Lifting Lockdown – Reluctant to Return
Dexter Flynn | 28/04/20
With little to no information being disclosed by the States of Jersey as to the Island’s exit strategy it is extremely difficult for employers to plan and prepare for the lifting of lockdown.
The latest advice is that schools are currently closed until 11 May however there is much speculation as to whether this date will be pushed back further. Teachers are none the wiser as to when they will actually be called back to the classroom full time. Many teachers have been keeping schools open to provide invaluable care for vulnerable students and children of other key workers.
The reopening of schools to the masses will of course be guided by health advice. It is yet to be confirmed whether their re-opening will also signal the re-opening of all businesses and return to work for all. One assumes that if it safe for them it is safe for all but will employees feel safe returning to work?
Some individuals may be fearful of returning to work, particularly those who are at higher risk of contracting Covid-19. What can an employer do in such a situation?
Firstly, the employer should listen to any concerns that staff may have and take steps to protect them. This will no doubt include taking all steps advised by the Government in respect of the lifting of current lockdown restrictions. If an employee has an underlying condition or a particular vulnerability i.e. pregnancy, the same has to be taken into account. If an employee still does not want to return to the workplace, they could arrange to take the time off as holiday or unpaid leave. However, the employer is not obliged to agree to this.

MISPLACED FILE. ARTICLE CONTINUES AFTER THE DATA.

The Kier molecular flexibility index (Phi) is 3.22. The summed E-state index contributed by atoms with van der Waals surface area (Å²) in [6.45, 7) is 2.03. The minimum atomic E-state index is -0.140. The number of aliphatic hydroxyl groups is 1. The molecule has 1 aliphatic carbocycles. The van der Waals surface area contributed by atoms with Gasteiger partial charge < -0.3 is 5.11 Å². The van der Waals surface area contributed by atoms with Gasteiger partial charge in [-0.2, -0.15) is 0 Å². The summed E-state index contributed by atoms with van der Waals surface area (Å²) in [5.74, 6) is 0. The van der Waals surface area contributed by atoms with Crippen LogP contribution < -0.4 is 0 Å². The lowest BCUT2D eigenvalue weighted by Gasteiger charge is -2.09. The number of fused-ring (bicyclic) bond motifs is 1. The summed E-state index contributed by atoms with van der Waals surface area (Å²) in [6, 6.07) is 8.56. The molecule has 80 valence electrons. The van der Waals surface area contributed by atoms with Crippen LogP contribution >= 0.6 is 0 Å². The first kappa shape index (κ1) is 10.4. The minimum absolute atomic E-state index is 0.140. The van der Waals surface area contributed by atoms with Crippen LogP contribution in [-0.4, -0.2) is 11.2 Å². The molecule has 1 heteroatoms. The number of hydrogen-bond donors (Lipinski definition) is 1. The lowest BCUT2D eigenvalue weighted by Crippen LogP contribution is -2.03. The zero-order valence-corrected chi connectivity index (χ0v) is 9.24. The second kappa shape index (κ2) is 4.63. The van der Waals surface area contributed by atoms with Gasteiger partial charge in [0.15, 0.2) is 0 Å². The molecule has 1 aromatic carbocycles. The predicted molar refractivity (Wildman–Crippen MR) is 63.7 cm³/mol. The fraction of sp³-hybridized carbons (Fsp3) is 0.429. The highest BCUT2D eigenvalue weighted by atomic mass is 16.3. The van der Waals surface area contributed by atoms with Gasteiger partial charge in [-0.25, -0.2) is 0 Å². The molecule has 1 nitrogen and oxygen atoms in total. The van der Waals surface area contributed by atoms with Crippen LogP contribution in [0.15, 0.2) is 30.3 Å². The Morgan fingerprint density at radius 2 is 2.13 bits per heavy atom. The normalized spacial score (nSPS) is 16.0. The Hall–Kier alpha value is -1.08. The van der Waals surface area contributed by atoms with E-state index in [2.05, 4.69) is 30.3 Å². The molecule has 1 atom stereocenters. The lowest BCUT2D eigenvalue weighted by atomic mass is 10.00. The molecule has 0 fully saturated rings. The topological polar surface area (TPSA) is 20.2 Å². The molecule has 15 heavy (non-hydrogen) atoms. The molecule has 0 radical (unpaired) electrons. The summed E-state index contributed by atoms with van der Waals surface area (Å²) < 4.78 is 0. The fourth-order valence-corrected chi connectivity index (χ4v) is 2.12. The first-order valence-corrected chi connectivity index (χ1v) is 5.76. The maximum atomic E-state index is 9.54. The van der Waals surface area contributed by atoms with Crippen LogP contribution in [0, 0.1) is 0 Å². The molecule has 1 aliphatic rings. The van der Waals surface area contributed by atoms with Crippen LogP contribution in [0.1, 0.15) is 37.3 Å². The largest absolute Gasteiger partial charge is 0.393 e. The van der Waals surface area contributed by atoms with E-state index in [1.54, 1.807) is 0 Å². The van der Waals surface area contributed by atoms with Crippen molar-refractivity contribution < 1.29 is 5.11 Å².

Should an employee refuse to attend work without a valid reason, disciplinary action could be taken.
All staff in Health and Community Services are deemed critical workers and are expected to attend work unless they are authorised to stay at home. Even those who are over 65 and/or have an underlying health condition are risk-assessed before attending work rather than being excluded altogether. Pursuant to Government guidance, those with well-managed underlying health conditions are likely to be at work whether in their existing role or one to which they have been redeployed.
The lifting of lockdown restrictions will see Islanders returning to work. How this will be managed and any strategy that the States proposes to implement is yet to be disclosed. Perhaps employees will be subject to a risk assessment akin to those applied to health workers before they can return. Those that refuse with no valid reason could be exposing themselves to disciplinary action.
Employees need to be returned to the workplace safely but employers have a mechanism to handle apathetic employees with an addiction to Netflix who seek to rely on the fear factor for their reluctance to return to work.